Can “Sticky Mittens” Jump-Start a Baby’s Brain?

by Klaus Libertus, PhD
Research Associate at the Learning Research and Development Center
University of Pittsburgh

In a study published this week in the journal Frontiers in Psychology we were able to encourage grasping behaviors in three-month-old infants with a family history of Autism Spectrum Disorders (ASDs). This was done by using “sticky mittens” – infant mittens with Velcro attached, to be used with toys that also have Velcro attached. While wearing these mittens, a baby can swipe at a toy and the toy will stick to the mitten – giving the child the experience of actually picking up the toy. You may wonder why one should study the effects of a motor intervention in infants at risk for ASDs – since ASDs are typically defined by the presence of social rather than motor delays. The answer is quite simple, early motor skills are necessary for social interactions. Let me explain.

Successful grasping of objects typically emerges around 5 to 6 months of age. However, rather than the act of grasping itself, what matters more is what happens next. Once a toy has been picked up, the child can explore the object, show it, and share it with others. Parents respond to these behaviors by labeling the object or by encouraging the child’s actions (e.g., by saying “good job, you got the ball”). In short, grasping an object places the child in the midst of dynamic social interactions that are rich in opportunities for learning about social cues and language.

Agreeing with this interpretation, previous work from our lab has shown that encouraging infants’ grasping skills also leads to an increase in their attention towards faces – at least in infants without a family history of ASD. This finding suggests that obtaining a new motor skill may indeed affect development of social skills. In the context of ASDs this is of particular interest, as a growing number of studies have identified motor issues such as poor postural control in infants with a family history of ASD. For example, we recently reported in the journal Child Development that at-risk infants show reduced grasping activity at six months of age. Together, these findings suggest that infants at high risk for ASD may benefit from early interventions targeting the motor domain – especially their grasping skills.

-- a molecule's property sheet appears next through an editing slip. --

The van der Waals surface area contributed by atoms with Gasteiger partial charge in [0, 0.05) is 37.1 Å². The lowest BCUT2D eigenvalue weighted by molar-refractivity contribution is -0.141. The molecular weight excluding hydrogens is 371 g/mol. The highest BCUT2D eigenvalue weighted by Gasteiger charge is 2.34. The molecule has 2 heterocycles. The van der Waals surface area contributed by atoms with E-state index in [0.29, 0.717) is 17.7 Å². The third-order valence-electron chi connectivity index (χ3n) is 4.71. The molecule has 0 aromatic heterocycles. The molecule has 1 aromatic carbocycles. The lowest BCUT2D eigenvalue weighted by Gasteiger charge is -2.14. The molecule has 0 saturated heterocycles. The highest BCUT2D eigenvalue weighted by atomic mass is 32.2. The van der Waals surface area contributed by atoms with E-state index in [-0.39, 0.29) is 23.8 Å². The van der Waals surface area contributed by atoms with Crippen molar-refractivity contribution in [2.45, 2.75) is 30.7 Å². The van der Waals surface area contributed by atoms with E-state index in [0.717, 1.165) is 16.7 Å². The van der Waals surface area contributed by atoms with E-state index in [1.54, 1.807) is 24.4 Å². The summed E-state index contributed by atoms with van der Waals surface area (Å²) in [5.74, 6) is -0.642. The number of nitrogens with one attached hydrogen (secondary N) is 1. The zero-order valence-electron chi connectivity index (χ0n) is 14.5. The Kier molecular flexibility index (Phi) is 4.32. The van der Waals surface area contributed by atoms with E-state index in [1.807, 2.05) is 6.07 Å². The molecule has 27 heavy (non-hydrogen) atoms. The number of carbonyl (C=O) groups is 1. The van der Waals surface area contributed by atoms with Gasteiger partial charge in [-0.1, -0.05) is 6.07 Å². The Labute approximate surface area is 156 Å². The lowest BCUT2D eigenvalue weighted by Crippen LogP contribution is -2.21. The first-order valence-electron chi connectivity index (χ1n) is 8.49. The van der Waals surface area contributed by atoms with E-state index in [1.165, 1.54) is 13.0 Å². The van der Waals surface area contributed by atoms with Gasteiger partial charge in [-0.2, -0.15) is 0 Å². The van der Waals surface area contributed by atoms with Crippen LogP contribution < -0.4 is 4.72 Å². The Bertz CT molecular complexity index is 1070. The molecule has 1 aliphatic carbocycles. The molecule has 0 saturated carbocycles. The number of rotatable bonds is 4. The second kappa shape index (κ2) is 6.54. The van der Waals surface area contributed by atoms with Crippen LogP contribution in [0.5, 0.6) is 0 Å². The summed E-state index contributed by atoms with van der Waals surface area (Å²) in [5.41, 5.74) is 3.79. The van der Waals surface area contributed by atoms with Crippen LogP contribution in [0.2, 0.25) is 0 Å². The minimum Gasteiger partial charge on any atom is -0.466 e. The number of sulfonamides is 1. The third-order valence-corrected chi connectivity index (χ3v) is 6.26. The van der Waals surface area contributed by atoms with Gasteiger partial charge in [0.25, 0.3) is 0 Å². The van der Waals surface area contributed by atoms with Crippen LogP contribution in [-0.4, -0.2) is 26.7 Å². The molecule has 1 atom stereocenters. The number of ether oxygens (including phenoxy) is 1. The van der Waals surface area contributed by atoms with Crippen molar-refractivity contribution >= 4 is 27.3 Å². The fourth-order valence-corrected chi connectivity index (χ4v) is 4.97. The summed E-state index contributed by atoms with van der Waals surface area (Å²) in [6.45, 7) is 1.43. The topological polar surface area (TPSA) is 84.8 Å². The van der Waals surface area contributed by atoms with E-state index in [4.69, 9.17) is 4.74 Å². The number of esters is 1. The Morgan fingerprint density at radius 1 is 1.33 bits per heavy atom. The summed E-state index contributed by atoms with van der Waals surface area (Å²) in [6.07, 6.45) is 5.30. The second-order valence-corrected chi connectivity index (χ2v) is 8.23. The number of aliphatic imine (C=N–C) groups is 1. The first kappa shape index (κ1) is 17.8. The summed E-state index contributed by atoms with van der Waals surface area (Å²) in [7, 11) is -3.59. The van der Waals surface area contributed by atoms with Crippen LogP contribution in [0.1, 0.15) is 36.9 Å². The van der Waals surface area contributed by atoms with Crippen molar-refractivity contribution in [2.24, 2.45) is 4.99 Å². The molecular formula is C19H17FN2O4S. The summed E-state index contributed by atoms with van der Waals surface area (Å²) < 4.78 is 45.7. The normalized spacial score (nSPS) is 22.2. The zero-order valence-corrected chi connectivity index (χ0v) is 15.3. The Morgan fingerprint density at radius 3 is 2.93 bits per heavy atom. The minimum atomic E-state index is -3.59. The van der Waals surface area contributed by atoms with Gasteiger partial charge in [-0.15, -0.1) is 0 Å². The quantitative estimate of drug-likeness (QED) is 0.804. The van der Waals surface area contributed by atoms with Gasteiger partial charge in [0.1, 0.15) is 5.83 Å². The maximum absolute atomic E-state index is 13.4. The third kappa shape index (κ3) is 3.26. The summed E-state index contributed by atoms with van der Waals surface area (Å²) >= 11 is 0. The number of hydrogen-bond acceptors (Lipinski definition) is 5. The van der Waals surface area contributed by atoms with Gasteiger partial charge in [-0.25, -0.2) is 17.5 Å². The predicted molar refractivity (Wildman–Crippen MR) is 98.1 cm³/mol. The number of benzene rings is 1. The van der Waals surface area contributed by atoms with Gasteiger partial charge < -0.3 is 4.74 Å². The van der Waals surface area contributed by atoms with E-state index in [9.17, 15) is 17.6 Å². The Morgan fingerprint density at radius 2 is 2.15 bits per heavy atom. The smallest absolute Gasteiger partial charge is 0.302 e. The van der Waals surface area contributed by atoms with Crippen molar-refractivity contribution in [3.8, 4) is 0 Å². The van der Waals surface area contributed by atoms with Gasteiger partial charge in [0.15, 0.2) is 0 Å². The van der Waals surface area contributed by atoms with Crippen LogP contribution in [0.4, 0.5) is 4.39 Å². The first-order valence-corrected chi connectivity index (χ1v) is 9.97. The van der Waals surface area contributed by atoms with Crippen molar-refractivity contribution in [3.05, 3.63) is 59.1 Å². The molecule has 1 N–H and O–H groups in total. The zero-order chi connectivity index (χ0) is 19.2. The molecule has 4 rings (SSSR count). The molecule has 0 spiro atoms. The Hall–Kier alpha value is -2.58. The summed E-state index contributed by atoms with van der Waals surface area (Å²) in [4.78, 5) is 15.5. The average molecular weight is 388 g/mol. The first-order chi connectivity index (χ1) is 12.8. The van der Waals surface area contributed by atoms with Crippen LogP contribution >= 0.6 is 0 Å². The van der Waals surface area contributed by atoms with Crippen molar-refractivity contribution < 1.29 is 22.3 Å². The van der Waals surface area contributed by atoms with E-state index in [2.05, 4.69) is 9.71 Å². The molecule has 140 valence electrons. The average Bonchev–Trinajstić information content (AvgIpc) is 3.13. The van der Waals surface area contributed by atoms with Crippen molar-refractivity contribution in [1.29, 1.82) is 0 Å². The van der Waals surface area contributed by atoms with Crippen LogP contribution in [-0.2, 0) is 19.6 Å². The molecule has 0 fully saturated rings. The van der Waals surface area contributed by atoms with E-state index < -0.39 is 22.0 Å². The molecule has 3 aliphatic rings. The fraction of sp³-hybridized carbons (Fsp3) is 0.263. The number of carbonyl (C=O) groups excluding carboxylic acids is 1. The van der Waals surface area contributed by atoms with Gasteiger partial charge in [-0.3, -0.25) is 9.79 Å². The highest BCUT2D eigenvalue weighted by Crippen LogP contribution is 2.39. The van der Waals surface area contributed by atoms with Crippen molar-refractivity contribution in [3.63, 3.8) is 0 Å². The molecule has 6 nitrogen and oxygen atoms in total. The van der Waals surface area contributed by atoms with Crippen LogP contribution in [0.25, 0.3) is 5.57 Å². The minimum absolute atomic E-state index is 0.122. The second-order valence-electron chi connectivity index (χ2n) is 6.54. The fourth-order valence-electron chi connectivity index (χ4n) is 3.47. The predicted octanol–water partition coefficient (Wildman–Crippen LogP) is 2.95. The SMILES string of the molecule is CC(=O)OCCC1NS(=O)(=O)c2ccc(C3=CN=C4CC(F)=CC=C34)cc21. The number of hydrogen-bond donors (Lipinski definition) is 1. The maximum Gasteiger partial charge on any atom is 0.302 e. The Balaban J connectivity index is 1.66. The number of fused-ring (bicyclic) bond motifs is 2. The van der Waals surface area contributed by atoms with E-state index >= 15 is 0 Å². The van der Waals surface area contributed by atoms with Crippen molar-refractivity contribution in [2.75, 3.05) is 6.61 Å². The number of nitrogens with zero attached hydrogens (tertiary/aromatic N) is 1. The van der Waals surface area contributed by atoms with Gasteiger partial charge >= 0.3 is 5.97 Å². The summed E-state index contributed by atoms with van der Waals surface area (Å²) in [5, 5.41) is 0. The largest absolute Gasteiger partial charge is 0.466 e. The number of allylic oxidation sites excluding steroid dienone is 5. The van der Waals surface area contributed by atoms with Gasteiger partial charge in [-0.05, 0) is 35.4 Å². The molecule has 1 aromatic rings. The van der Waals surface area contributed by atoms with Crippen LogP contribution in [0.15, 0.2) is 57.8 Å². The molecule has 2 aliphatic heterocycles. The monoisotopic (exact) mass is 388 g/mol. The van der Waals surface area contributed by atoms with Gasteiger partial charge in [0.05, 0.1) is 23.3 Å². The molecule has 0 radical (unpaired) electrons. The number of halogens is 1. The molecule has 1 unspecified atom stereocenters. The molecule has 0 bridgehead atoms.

Our new study addressed exactly this question and brings both good news and not so good news. Overall, our at-risk three-month-olds increased their grasping significantly following motor training – suggesting that at-risk infants will respond to motor interventions. Unfortunately, the same children did not show a meaningful increase in attention towards faces following training – unlike our findings in infants without a family history of ASD. There are different possible explanations for these diverging findings: On the one hand, it is possible that our at-risk infants simply needed more time to learn about the social interactions that follow grasping. On the other hand, it is also possible that there were some infants in our sample who performed worse than the others and reduced our ability to detect changes in the entire group. To examine this possibility further, we currently follow the group of trained at-risk infants to see if their response to our motor training may eventually predict a future ASD diagnosis.

Despite our negative results regarding the social attention task, our findings are encouraging and show that motor interventions can be effective in at-risk children. A key aspect of our intervention was that the parents themselves provided the training. Since parents know their child best, they can uniquely tailor interventions to their child’s specific needs and constraints – significantly improving the effectiveness of the training. Another intervention study that was published this week follows the same approach, and future research should place more emphasis on including the parent when designing and implementing interventions.